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smoking pork shoulder pieces

a
Amm000 Aug 4, 2012 02:30 PM

so today i went out to get a bone in boston butt to smoke tomorrow. mind you im very new to smoking. went to two different stores and they had NOTHING! i settled on what i thought was simply a deboned shoulder and i get home made my brine open it up to find out it was cut into pieces about 1/2-3/4 lb each! not what i wanted at all! my question is is it even worth smoking pieces this small? is it going to turn into shoe leather? how long at what temp should i smoke pieces that small... major disappointment but im trying to work with what i got.

  1. b
    bigfred Sep 14, 2012 10:30 AM

    The biggest problem with smoking pork is trying to keep it lit:)

    1. s
      SocksManly Aug 5, 2012 11:06 PM

      There's also lots of recipes that require shoulder chunks, and many are really delicious. They can also be adapted to a BBQ instead of oven quite easily.

      Carnitas and Cochinita Pibil both come to mind. I have two whole shoulders I'm about to cut into chunks for that very purpose!

      1. p
        paul balbin Aug 4, 2012 11:54 PM

        Just smoked some so called boneless ribs yesterday, gave them 5 hours at 200 of smoke and
        then 30 minutes in the pressure cooker letting them cool down slowly in the broth. { I live at a
        high altitude. } came out perfect for pulling. They came out quite moist.

        1 Reply
        1. re: paul balbin
          t
          tonifi Aug 5, 2012 12:09 PM

          I would run the smoker just about as cool as you can get it...225, tops, and at 3 hours start sticking a fork into the hunks of meat and twisting...when it 'pulls' you can reckon it is done. If they pieces of meat start to look like they are drying out you can tent a little foil over them to retain some moisture. I think you may get even more smoke flavor with more surface area exposed. If you are really worried and want to rely on your standard recipe, though, break out the kitchen twine and tie the hunks back into an approximation of a big roast...I've done it before when I had to be away from the grill for several hours and didn't want small pieces to dry out.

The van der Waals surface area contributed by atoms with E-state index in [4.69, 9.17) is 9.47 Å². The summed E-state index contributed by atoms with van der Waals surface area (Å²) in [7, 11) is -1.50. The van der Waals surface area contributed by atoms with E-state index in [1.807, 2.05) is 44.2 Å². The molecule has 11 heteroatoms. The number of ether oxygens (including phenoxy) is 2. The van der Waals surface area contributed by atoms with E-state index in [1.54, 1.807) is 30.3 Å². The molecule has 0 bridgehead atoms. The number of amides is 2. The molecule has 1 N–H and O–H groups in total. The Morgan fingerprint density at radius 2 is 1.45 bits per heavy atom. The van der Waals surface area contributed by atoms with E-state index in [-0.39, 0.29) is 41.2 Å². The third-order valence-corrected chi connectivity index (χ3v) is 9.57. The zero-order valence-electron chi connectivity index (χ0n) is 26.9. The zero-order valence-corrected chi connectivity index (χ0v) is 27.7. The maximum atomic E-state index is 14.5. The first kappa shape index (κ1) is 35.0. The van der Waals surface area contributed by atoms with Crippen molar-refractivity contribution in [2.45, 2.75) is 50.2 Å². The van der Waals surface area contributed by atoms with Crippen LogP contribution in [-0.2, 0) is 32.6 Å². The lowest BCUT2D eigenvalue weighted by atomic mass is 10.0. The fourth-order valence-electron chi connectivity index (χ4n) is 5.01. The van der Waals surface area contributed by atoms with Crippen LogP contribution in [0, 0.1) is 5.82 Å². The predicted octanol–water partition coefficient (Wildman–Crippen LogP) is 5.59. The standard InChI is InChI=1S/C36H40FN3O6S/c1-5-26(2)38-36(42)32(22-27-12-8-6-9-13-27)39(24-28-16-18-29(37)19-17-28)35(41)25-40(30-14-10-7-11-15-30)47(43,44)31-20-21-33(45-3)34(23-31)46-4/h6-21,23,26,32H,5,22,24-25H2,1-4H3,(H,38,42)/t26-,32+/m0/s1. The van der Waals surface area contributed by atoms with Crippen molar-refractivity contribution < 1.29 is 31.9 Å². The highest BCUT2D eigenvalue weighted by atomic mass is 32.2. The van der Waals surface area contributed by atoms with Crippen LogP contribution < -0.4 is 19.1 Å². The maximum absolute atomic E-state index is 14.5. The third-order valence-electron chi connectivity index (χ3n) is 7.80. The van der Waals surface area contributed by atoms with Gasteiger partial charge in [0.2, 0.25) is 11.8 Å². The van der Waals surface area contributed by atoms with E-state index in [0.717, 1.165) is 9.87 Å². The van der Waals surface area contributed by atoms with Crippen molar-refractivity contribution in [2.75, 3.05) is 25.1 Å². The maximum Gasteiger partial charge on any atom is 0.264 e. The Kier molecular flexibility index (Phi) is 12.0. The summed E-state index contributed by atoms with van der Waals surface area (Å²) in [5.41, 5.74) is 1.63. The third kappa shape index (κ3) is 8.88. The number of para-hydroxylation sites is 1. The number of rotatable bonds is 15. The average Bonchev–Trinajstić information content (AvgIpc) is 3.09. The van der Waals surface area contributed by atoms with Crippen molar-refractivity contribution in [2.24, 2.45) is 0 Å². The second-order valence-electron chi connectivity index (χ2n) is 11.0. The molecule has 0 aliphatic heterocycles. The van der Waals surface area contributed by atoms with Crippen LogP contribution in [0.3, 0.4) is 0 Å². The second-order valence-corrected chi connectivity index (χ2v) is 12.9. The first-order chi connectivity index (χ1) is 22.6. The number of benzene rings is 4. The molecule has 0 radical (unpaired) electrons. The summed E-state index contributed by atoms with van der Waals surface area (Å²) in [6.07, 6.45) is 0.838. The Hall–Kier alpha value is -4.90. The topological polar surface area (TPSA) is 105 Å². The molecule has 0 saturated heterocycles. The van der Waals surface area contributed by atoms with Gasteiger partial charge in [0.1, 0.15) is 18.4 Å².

2. sbp Aug 4, 2012 05:36 PM

          You want to smoke at the same temp as usual - 200-250. Very hard to say how long it will take, maybe 3-4 hours. If you're going to smoke regularly, you really should buy a probe thermometer. Just cook till the shoulder piece is at 200 or so.

          3 Replies
          1. re: sbp
            a
            Amm000 Aug 4, 2012 05:54 PM

            perfect! i actually have a probe so im good to go :) thanks! i was really worried

            1. re: Amm000
              1POINT21GW Aug 4, 2012 11:07 PM

              Temperature is not what counts in smoking, nor is time. It's time at temperature that counts.

              With that said, forget the internal temperature and simply go by texture: take it off the smoker when you can pull it. That is, after all, what you're going for. You don't care what temperature the pork is when you take it off. All you care is that it can be pulled.

              1. re: 1POINT21GW
                sbp Aug 5, 2012 07:33 PM

                Well, yes, it's time at temperature, but that's why I specififed a low smoking temp. And at that temp, it will take a certain amount of time to be pullable, at which point it's internal temp will be about 200. If you don't want to have to babysit your smoker and spend an inordinate amount of time checking it and pulling off pieces (or overshoot and leave it too long - it WILL still be pullable, if overcooked), you use a probe thermometer.

          2. k
            kengk Aug 4, 2012 03:20 PM

            It will be good. Will not need to be cooked as long as a bigger pieces.

            1 Reply
            1. re: kengk
              a
              Amm000 Aug 4, 2012 04:45 PM

              how long would you say? im at a loss...

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